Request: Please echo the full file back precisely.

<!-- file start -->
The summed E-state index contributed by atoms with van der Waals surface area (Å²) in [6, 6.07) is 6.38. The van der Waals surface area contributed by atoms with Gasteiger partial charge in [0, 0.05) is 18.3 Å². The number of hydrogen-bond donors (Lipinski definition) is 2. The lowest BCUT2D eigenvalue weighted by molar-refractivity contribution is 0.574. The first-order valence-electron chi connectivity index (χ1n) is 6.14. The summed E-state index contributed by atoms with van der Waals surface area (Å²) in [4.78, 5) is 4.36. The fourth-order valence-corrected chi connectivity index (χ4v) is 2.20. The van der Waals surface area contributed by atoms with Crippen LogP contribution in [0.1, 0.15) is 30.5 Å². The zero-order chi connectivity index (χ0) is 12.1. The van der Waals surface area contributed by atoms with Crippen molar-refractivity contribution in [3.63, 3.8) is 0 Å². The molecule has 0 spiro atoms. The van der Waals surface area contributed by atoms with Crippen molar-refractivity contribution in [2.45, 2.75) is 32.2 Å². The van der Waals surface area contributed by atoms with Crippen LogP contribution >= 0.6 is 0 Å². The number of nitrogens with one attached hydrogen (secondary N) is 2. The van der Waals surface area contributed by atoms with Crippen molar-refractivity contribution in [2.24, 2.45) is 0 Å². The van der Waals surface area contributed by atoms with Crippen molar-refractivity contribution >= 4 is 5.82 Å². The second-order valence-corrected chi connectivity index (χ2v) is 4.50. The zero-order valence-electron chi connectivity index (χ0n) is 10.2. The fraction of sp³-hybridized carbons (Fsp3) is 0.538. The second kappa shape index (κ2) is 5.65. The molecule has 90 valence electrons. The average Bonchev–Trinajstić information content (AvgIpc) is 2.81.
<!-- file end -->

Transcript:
The summed E-state index contributed by atoms with van der Waals surface area (Å²) in [6, 6.07) is 6.38. The van der Waals surface area contributed by atoms with Gasteiger partial charge in [0, 0.05) is 18.3 Å². The number of hydrogen-bond donors (Lipinski definition) is 2. The lowest BCUT2D eigenvalue weighted by molar-refractivity contribution is 0.574. The first-order valence-electron chi connectivity index (χ1n) is 6.14. The summed E-state index contributed by atoms with van der Waals surface area (Å²) in [4.78, 5) is 4.36. The fourth-order valence-corrected chi connectivity index (χ4v) is 2.20. The van der Waals surface area contributed by atoms with Crippen LogP contribution in [0.1, 0.15) is 30.5 Å². The zero-order chi connectivity index (χ0) is 12.1. The van der Waals surface area contributed by atoms with Crippen molar-refractivity contribution in [3.63, 3.8) is 0 Å². The molecule has 0 spiro atoms. The van der Waals surface area contributed by atoms with Crippen molar-refractivity contribution in [2.45, 2.75) is 32.2 Å². The van der Waals surface area contributed by atoms with Crippen LogP contribution >= 0.6 is 0 Å². The number of nitrogens with one attached hydrogen (secondary N) is 2. The van der Waals surface area contributed by atoms with Crippen molar-refractivity contribution in [2.24, 2.45) is 0 Å². The van der Waals surface area contributed by atoms with Crippen molar-refractivity contribution >= 4 is 5.82 Å². The second-order valence-corrected chi connectivity index (χ2v) is 4.50. The zero-order valence-electron chi connectivity index (χ0n) is 10.2. The fraction of sp³-hybridized carbons (Fsp3) is 0.538. The second kappa shape index (κ2) is 5.65. The molecule has 90 valence electrons. The average Bonchev–Trinajstić information content (AvgIpc) is 2.81.